The New York Mets have completed a trade for the best starting pitcher in baseball, dealing four prospects to the Minnesota Twins for lefthander Johan Santana late Tuesday afternoon.
The Mets will give up outfielder Carlos Gomez and pitchers Philip Humber, Kevin Mulvey and Deolis Guerra. The deal is still pending both a physical by Santana and an agreement between the Mets and Santana on a contract extension—Santana is a free agent following the 2008 season—but neither is expected to be a stumbling block.
It is believed that Santana will sign for between 5-7 years, at an annual rate of more than $20 million per season.
Despite the outlay of players and likely of cash, make no mistake about it—this may be the finest trade in Mets history.
While talks between the Twins and various Santana suitors had dragged through much of the winter, Santana’s agent, Peter Greenberg, made it known to the Twins that his client preferred to be traded prior to the start of spring training next month. Since Santana had the right to veto any trade, this was a request the Twins took seriously, rather than risk losing Santana after 2008 for nothing but compensatory draft picks.
What is particularly striking about this trade is that the Mets acquired the best pitcher in baseball for less than it took for the Arizona Diamondbacks to snag Dan Haren or it is reported the Seattle Mariners will give up for Erik Bedard. Both Bedard and Haren are frontline starters—but not in the same category as Johan Santana.
Of course, Bedard and Haren are not eligible to be free agents until after 2009—but for once, the Mets parlayed their financial advantage into the acquisition of the best player they could get.
Johan Santana led the American League in strikeouts in 2004, 2005 and 2006. He fell to second in 2007, four off league-leader Scott Kazmir’s pace. And it wasn’t just due to his durability, though he has pitched 219 innings or more in each of his four full seasons as a starter—he also ranked first, first, first and third in strikeouts per nine innings.
But there’s more. His walk rate is consistently among the lowest in the American League. He’s won the Cy Young Award twice. He’s a great fielder—he won the American League Gold Glove for pitchers in 2007. He’s a career .258 hitter—and that is despite spending most of his season not hitting at all.
And he won’t be 29 until March 13.
The talent the Mets gave up, while considerable, is no sure thing—as opposed to the proven track record of Santana. Carlos Gomez is an outfielder with tremendous tools. But his best position, center field, is likely to be filled by Carlos Beltran for the foreseeable future, and it is far from certain Gomez will hit well enough to man a corner outfield spot.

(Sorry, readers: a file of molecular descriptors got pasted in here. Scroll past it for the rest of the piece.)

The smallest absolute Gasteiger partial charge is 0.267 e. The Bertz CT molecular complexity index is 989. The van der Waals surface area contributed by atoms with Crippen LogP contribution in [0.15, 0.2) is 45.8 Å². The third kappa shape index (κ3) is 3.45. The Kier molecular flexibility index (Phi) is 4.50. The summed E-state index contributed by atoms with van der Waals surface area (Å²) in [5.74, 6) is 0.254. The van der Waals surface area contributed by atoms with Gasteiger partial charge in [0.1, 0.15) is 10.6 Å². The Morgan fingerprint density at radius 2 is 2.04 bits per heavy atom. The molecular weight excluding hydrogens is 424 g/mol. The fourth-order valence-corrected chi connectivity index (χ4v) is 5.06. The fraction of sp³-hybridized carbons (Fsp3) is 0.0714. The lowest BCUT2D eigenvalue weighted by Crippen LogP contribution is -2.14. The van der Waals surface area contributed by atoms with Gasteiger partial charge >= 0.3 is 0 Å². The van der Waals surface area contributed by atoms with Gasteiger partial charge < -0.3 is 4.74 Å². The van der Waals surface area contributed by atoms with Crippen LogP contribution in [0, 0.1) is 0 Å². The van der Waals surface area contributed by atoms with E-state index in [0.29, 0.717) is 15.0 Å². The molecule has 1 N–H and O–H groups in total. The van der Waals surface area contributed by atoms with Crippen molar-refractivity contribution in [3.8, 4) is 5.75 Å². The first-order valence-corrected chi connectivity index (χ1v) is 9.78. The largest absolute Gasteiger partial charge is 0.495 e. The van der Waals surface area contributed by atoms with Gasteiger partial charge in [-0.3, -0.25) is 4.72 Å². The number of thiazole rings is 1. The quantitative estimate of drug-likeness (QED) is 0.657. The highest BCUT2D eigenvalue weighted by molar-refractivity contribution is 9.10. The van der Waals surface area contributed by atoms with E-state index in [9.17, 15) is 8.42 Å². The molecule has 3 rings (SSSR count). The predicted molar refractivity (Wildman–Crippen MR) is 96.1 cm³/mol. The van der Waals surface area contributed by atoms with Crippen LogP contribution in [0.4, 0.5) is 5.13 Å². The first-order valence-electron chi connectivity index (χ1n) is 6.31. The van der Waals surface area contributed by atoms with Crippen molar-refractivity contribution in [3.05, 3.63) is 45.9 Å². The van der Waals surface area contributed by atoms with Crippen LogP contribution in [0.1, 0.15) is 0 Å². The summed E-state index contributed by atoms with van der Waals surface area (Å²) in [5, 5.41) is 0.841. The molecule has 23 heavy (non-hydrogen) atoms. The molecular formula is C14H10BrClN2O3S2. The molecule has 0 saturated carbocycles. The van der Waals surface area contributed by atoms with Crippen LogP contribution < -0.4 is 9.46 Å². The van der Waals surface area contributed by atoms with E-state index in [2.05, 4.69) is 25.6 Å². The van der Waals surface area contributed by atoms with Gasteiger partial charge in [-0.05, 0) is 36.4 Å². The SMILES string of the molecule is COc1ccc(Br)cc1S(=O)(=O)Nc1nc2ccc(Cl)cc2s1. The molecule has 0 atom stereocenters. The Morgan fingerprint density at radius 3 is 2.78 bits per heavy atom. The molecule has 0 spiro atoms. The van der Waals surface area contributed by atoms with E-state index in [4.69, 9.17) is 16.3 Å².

And Gomez is a far superior bet to the three pitchers the Mets dealt. Philip Humber, a first-round draft pick of the Mets in 2004, had a middling 2007 in his second year back from Tommy John surgery. Kevin Mulvey, while succeeding well at AA Binghamton in 2007, lacks frontline stuff and may not be able to repeat his home run rate (4 in 151 2/3 innings) at higher levels. And Deolis Guerra, though a very talented 18-year-old, is miles from the major leagues, and has suffered through some elbow difficulty already. He is, as any low-level minor league pitcher is, a lottery ticket.
What makes this trade so lopsided for the Mets is that assuming Santana stays healthy, even should each of the four prospects reach their ceiling, a highly unlikely event, the Mets will have no cause to regret the deal. And that rarely happens—the Mets dealt an outfield prospect on par with Gomez (Preston Wilson), a pitching prospect better than any in the Santana deal (Ed Yarnall) and one on par with those they gave up (Geoff Goetz) for Mike Piazza. Needless to say, they did not regret that trade.
Ultimately, both the Yankees and Red Sox, the other two teams that could afford Santana both financially and in terms of talent to trade, decided to stand pat—the Yankees due to a desire to build around young pitching, the Red Sox due to a satisfaction with their current staff, which did, after all, just win a World Series.
And the Mets may yet manage to alter the spring storyline from the aftermath of their 2007 collapse.
So with no other alternatives, the Twins decided to get what they could. And the Mets got the best pitcher in baseball without sacrificing any major contributor from a team that fell just one game short of the playoffs in 2007, and of the World Series in 2006. By doing so, they greatly reduced their chances of falling short in 2008 and beyond.